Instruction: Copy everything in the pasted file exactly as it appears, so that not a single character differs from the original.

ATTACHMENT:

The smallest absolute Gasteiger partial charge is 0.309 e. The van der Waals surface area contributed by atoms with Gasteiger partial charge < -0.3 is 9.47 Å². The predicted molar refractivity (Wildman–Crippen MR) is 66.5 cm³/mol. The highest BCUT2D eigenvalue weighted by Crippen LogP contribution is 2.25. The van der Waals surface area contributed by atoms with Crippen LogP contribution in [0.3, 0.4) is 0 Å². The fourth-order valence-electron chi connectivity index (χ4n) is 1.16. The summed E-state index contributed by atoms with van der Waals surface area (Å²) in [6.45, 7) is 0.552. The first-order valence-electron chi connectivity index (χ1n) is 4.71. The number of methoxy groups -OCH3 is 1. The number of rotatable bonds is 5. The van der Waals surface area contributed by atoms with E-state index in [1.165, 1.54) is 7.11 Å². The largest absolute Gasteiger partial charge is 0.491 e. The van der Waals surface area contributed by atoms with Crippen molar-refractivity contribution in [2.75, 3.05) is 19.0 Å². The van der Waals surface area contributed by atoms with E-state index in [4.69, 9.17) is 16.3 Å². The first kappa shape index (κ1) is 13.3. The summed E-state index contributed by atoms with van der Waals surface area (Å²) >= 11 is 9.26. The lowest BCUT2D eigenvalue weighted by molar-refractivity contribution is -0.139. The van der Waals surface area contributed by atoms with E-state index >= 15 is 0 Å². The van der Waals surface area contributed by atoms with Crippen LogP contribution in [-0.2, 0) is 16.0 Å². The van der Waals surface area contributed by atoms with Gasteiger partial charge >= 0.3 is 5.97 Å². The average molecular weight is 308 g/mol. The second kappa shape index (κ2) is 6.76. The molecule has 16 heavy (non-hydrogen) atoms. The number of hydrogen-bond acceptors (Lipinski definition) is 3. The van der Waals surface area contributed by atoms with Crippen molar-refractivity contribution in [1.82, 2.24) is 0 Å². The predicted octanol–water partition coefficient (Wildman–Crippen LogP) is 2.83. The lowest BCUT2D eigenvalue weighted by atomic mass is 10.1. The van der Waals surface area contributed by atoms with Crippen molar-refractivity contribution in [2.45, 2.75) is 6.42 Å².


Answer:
The smallest absolute Gasteiger partial charge is 0.309 e. The van der Waals surface area contributed by atoms with Gasteiger partial charge < -0.3 is 9.47 Å². The predicted molar refractivity (Wildman–Crippen MR) is 66.5 cm³/mol. The highest BCUT2D eigenvalue weighted by Crippen LogP contribution is 2.25. The van der Waals surface area contributed by atoms with Crippen LogP contribution in [0.3, 0.4) is 0 Å². The fourth-order valence-electron chi connectivity index (χ4n) is 1.16. The summed E-state index contributed by atoms with van der Waals surface area (Å²) in [6.45, 7) is 0.552. The first-order valence-electron chi connectivity index (χ1n) is 4.71. The number of methoxy groups -OCH3 is 1. The number of rotatable bonds is 5. The van der Waals surface area contributed by atoms with E-state index in [1.165, 1.54) is 7.11 Å². The largest absolute Gasteiger partial charge is 0.491 e. The van der Waals surface area contributed by atoms with Crippen molar-refractivity contribution in [2.75, 3.05) is 19.0 Å². The van der Waals surface area contributed by atoms with E-state index in [4.69, 9.17) is 16.3 Å². The first kappa shape index (κ1) is 13.3. The summed E-state index contributed by atoms with van der Waals surface area (Å²) >= 11 is 9.26. The lowest BCUT2D eigenvalue weighted by molar-refractivity contribution is -0.139. The van der Waals surface area contributed by atoms with E-state index >= 15 is 0 Å². The van der Waals surface area contributed by atoms with Crippen LogP contribution in [-0.2, 0) is 16.0 Å². The van der Waals surface area contributed by atoms with Gasteiger partial charge >= 0.3 is 5.97 Å². The average molecular weight is 308 g/mol. The second kappa shape index (κ2) is 6.76. The molecule has 16 heavy (non-hydrogen) atoms. The number of hydrogen-bond acceptors (Lipinski definition) is 3. The van der Waals surface area contributed by atoms with Crippen molar-refractivity contribution in [1.82, 2.24) is 0 Å². The predicted octanol–water partition coefficient (Wildman–Crippen LogP) is 2.83. The lowest BCUT2D eigenvalue weighted by atomic mass is 10.1. The van der Waals surface area contributed by atoms with Crippen molar-refractivity contribution in [2.45, 2.75) is 6.42 Å².